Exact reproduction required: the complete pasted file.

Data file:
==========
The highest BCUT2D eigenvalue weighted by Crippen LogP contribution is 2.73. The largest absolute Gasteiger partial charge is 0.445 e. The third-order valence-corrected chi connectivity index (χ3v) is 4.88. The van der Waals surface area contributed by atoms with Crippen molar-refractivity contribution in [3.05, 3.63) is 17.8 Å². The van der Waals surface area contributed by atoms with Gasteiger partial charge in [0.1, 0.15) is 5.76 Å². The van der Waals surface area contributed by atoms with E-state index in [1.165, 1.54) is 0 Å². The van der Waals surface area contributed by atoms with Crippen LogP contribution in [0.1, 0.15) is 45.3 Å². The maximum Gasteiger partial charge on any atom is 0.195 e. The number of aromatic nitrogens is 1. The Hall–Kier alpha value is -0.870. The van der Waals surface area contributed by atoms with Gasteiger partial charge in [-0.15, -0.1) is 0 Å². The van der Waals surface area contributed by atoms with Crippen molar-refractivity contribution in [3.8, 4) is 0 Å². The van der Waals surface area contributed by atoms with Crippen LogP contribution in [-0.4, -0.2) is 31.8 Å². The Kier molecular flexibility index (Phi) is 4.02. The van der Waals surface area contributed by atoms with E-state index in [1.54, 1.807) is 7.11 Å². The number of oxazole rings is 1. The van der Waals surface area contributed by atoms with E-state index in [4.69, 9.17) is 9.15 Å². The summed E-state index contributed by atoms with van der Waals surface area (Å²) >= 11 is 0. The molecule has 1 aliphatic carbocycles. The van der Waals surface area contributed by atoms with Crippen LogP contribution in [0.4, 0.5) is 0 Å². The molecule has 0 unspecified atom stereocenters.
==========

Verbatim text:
The highest BCUT2D eigenvalue weighted by Crippen LogP contribution is 2.73. The largest absolute Gasteiger partial charge is 0.445 e. The third-order valence-corrected chi connectivity index (χ3v) is 4.88. The van der Waals surface area contributed by atoms with Crippen molar-refractivity contribution in [3.05, 3.63) is 17.8 Å². The van der Waals surface area contributed by atoms with Gasteiger partial charge in [0.1, 0.15) is 5.76 Å². The van der Waals surface area contributed by atoms with E-state index in [1.165, 1.54) is 0 Å². The van der Waals surface area contributed by atoms with Crippen LogP contribution in [0.1, 0.15) is 45.3 Å². The maximum Gasteiger partial charge on any atom is 0.195 e. The number of aromatic nitrogens is 1. The Hall–Kier alpha value is -0.870. The van der Waals surface area contributed by atoms with Gasteiger partial charge in [-0.15, -0.1) is 0 Å². The van der Waals surface area contributed by atoms with Crippen molar-refractivity contribution in [3.8, 4) is 0 Å². The van der Waals surface area contributed by atoms with Crippen LogP contribution in [-0.4, -0.2) is 31.8 Å². The Kier molecular flexibility index (Phi) is 4.02. The van der Waals surface area contributed by atoms with E-state index in [1.54, 1.807) is 7.11 Å². The number of oxazole rings is 1. The van der Waals surface area contributed by atoms with E-state index in [4.69, 9.17) is 9.15 Å². The summed E-state index contributed by atoms with van der Waals surface area (Å²) >= 11 is 0. The molecule has 1 aliphatic carbocycles. The van der Waals surface area contributed by atoms with Crippen LogP contribution in [0.4, 0.5) is 0 Å². The molecule has 0 unspecified atom stereocenters.